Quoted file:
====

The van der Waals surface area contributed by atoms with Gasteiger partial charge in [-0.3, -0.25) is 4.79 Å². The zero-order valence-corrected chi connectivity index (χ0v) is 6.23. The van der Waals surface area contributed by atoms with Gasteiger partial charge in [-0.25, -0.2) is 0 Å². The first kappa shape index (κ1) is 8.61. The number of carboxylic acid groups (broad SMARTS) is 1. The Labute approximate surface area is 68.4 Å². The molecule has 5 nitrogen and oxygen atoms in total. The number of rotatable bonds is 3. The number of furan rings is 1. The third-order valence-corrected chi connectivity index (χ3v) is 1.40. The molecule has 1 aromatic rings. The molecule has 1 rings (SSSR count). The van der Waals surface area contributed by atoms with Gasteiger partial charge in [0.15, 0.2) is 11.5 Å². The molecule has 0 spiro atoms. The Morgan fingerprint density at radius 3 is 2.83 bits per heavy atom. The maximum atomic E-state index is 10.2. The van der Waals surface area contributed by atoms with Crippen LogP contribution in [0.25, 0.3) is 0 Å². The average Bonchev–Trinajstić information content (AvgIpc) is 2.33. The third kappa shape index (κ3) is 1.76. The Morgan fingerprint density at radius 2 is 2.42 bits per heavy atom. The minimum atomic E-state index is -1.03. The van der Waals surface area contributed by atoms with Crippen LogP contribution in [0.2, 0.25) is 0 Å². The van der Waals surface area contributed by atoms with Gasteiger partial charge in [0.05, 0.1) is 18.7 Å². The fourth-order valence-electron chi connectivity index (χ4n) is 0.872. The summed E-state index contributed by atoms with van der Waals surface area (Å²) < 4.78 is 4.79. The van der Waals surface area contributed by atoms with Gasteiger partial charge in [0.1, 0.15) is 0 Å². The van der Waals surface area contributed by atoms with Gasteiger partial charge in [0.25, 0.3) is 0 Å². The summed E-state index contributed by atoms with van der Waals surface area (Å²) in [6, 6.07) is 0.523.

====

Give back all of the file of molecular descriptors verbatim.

The van der Waals surface area contributed by atoms with Gasteiger partial charge in [-0.3, -0.25) is 4.79 Å². The zero-order valence-corrected chi connectivity index (χ0v) is 6.23. The van der Waals surface area contributed by atoms with Gasteiger partial charge in [-0.25, -0.2) is 0 Å². The first kappa shape index (κ1) is 8.61. The number of carboxylic acid groups (broad SMARTS) is 1. The Labute approximate surface area is 68.4 Å². The molecule has 5 nitrogen and oxygen atoms in total. The number of rotatable bonds is 3. The number of furan rings is 1. The third-order valence-corrected chi connectivity index (χ3v) is 1.40. The molecule has 1 aromatic rings. The molecule has 1 rings (SSSR count). The van der Waals surface area contributed by atoms with Gasteiger partial charge in [0.15, 0.2) is 11.5 Å². The molecule has 0 spiro atoms. The Morgan fingerprint density at radius 3 is 2.83 bits per heavy atom. The maximum atomic E-state index is 10.2. The van der Waals surface area contributed by atoms with Crippen LogP contribution in [0.25, 0.3) is 0 Å². The average Bonchev–Trinajstić information content (AvgIpc) is 2.33. The third kappa shape index (κ3) is 1.76. The Morgan fingerprint density at radius 2 is 2.42 bits per heavy atom. The minimum atomic E-state index is -1.03. The van der Waals surface area contributed by atoms with Crippen LogP contribution in [0.2, 0.25) is 0 Å². The van der Waals surface area contributed by atoms with Gasteiger partial charge in [0.05, 0.1) is 18.7 Å². The fourth-order valence-electron chi connectivity index (χ4n) is 0.872. The summed E-state index contributed by atoms with van der Waals surface area (Å²) < 4.78 is 4.79. The van der Waals surface area contributed by atoms with Gasteiger partial charge in [0.1, 0.15) is 0 Å². The van der Waals surface area contributed by atoms with Gasteiger partial charge in [0.25, 0.3) is 0 Å². The summed E-state index contributed by atoms with van der Waals surface area (Å²) in [6, 6.07) is 0.523.